We all know that completing a dissertation takes a great deal of research and writing. However, there are other smaller tasks involved in writing a dissertation that you should be equipped to handle. These tasks are embodied in verbs. Some are basic, summarize, while others are a little trickier, synthesize. The purpose of this blog is to stress the importance of familiarizing yourself with these tasks, so you can perform them effectively and adequately.
To summarize means to briefly state the main points of something. That one is fairly fundamental. But what about others, like synthesize, analyze, evaluate, integrate? Most of us are certainly familiar with these terms, but when it comes time to perform these writing tasks, do you know what they mean in relation to writing your dissertation?
For example, when your chair asks you to synthesize the findings of previous studies for your literature review, do you know what it means to do that? You can look it up easily enough and find out that to synthesize means to combine various elements into a coherent whole. Okay, that makes sense. But what does that mean in relation to writing your literature review? Writing your literature review certainly requires a good deal of summary, but that is only part of it. Your chair has asked you to synthesize previous literature. So, you are to combine various elements—in this case, the details and findings of previous studies—into a coherent whole. This synthesis or weaving together of previous literature helps to create a coherent whole related to what previous researchers have found about major concepts and variables of your study.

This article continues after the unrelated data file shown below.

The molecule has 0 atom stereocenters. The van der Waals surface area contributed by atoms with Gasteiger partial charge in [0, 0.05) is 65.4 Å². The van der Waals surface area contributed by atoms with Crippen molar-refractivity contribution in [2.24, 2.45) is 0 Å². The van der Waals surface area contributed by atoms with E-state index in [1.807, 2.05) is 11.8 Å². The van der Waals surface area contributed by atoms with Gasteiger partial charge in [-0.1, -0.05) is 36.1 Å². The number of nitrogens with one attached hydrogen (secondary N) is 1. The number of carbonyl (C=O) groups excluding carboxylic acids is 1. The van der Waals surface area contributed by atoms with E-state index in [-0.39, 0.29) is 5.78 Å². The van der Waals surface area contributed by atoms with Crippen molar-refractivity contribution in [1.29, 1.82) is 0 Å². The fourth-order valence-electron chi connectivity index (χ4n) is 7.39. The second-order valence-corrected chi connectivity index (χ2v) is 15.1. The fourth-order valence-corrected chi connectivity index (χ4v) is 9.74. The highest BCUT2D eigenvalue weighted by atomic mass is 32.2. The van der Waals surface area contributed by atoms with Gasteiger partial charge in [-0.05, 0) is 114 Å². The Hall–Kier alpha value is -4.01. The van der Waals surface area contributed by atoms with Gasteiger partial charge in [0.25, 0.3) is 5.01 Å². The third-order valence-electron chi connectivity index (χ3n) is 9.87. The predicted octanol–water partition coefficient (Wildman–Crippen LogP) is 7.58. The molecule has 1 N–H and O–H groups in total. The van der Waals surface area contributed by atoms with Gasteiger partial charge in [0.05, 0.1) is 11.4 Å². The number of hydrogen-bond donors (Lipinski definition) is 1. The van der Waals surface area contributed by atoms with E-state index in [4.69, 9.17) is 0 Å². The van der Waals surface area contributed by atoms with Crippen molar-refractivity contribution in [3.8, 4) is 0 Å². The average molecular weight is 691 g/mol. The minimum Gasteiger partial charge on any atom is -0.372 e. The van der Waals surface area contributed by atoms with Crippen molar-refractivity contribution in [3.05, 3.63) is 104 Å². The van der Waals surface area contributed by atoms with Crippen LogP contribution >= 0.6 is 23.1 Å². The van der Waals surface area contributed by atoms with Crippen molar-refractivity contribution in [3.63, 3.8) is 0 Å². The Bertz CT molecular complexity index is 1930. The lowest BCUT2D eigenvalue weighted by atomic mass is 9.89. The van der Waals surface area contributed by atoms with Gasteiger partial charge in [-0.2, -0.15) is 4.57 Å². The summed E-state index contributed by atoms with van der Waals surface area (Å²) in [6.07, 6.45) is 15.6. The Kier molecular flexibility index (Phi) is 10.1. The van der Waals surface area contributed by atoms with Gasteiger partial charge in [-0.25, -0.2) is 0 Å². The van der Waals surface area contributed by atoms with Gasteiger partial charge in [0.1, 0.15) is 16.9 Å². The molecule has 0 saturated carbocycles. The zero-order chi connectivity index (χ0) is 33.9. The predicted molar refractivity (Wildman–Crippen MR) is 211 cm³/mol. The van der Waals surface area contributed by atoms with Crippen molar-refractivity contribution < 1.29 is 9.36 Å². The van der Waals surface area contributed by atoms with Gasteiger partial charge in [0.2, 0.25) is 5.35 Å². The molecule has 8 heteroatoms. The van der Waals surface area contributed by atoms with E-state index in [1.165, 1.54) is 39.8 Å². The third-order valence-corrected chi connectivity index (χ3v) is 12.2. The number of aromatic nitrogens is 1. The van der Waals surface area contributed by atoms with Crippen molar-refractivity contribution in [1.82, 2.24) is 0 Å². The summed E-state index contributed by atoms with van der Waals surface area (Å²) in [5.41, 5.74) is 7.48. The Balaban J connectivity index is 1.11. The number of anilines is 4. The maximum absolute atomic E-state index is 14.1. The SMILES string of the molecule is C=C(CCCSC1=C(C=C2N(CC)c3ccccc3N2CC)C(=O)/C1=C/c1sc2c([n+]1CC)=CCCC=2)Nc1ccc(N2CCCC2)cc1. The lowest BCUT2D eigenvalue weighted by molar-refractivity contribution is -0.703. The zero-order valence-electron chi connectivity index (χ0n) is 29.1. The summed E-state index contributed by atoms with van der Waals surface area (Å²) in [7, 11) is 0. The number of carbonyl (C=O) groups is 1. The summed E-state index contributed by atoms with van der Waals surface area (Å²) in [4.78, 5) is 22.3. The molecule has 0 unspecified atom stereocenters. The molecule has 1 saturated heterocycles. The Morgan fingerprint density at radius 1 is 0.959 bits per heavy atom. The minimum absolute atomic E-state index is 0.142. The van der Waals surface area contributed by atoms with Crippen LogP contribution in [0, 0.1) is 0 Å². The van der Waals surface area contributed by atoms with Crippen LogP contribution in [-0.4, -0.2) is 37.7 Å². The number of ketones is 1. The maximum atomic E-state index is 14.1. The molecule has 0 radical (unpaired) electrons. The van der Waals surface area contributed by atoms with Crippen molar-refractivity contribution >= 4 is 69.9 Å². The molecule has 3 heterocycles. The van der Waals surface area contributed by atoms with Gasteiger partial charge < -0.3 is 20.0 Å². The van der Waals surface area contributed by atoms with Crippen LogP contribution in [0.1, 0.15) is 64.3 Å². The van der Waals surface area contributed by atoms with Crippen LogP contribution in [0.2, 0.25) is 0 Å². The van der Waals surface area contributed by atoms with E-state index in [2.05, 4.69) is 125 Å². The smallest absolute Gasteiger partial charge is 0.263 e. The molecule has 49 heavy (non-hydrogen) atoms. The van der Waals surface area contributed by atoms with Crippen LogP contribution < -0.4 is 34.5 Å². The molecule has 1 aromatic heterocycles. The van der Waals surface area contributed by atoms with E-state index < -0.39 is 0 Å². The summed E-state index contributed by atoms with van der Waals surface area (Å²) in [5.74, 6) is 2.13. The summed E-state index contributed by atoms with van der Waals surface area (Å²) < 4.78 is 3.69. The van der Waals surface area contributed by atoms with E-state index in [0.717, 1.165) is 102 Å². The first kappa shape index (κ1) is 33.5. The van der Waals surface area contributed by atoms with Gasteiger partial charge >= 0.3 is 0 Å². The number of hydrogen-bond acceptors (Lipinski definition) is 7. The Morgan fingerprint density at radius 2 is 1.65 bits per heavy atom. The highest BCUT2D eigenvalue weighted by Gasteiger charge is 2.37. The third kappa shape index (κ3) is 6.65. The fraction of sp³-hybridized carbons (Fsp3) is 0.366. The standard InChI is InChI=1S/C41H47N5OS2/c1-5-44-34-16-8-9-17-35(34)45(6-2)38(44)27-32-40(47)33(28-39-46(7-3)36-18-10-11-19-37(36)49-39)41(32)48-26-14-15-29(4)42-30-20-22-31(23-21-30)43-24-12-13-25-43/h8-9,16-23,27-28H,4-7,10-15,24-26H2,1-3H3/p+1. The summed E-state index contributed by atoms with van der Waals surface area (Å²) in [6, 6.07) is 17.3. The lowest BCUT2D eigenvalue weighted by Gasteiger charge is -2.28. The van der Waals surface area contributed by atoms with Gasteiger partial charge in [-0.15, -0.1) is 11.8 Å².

So far, so good, but we are not quite done. To effectively synthesize material for your literature review, you will probably also need to analyze, evaluate, and compare the findings and research approaches of previous studies. Do you know what these verbs mean? Do you know how these tasks relate to writing your literature review? If you don’t, you should find out.
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